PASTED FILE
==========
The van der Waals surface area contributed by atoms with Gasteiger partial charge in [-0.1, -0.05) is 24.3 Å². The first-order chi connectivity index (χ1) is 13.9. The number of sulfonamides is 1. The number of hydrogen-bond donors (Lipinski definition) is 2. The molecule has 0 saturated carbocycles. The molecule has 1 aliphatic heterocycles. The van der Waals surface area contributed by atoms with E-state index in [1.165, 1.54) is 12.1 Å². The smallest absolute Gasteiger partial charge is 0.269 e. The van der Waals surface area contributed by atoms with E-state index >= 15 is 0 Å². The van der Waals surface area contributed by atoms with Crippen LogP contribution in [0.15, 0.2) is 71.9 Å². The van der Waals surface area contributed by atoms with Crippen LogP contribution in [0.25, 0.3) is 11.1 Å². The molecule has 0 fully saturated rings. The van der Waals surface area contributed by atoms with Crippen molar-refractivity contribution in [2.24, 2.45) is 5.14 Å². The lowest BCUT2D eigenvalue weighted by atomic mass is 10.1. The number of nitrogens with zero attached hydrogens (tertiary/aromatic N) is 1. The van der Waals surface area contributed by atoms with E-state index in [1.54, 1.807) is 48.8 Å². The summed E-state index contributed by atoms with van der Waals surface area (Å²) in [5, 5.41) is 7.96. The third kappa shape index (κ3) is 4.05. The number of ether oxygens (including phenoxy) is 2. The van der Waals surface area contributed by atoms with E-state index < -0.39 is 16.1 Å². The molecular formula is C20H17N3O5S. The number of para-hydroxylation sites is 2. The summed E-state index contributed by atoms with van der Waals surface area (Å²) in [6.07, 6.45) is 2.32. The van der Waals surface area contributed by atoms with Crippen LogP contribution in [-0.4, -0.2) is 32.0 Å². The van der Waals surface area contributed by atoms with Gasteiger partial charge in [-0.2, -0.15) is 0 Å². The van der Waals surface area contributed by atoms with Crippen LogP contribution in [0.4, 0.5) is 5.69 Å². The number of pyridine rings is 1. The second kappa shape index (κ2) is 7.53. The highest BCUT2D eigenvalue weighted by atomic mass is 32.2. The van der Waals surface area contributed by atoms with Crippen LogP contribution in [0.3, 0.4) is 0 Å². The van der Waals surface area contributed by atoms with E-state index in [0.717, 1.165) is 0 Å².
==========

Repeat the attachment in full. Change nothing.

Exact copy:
The van der Waals surface area contributed by atoms with Gasteiger partial charge in [-0.1, -0.05) is 24.3 Å². The first-order chi connectivity index (χ1) is 13.9. The number of sulfonamides is 1. The number of hydrogen-bond donors (Lipinski definition) is 2. The molecule has 0 saturated carbocycles. The molecule has 1 aliphatic heterocycles. The van der Waals surface area contributed by atoms with E-state index in [1.165, 1.54) is 12.1 Å². The smallest absolute Gasteiger partial charge is 0.269 e. The van der Waals surface area contributed by atoms with E-state index >= 15 is 0 Å². The van der Waals surface area contributed by atoms with Crippen LogP contribution in [0.15, 0.2) is 71.9 Å². The van der Waals surface area contributed by atoms with Crippen LogP contribution in [0.25, 0.3) is 11.1 Å². The molecule has 0 fully saturated rings. The van der Waals surface area contributed by atoms with Crippen molar-refractivity contribution in [2.24, 2.45) is 5.14 Å². The lowest BCUT2D eigenvalue weighted by atomic mass is 10.1. The number of nitrogens with zero attached hydrogens (tertiary/aromatic N) is 1. The van der Waals surface area contributed by atoms with E-state index in [1.54, 1.807) is 48.8 Å². The summed E-state index contributed by atoms with van der Waals surface area (Å²) in [5, 5.41) is 7.96. The third kappa shape index (κ3) is 4.05. The number of ether oxygens (including phenoxy) is 2. The van der Waals surface area contributed by atoms with E-state index < -0.39 is 16.1 Å². The molecular formula is C20H17N3O5S. The number of para-hydroxylation sites is 2. The summed E-state index contributed by atoms with van der Waals surface area (Å²) in [6.07, 6.45) is 2.32. The van der Waals surface area contributed by atoms with Crippen LogP contribution in [-0.4, -0.2) is 32.0 Å². The van der Waals surface area contributed by atoms with Gasteiger partial charge in [-0.2, -0.15) is 0 Å². The van der Waals surface area contributed by atoms with Crippen LogP contribution in [0.4, 0.5) is 5.69 Å². The number of pyridine rings is 1. The second kappa shape index (κ2) is 7.53. The highest BCUT2D eigenvalue weighted by atomic mass is 32.2. The van der Waals surface area contributed by atoms with Crippen LogP contribution in [0.3, 0.4) is 0 Å². The van der Waals surface area contributed by atoms with E-state index in [0.717, 1.165) is 0 Å².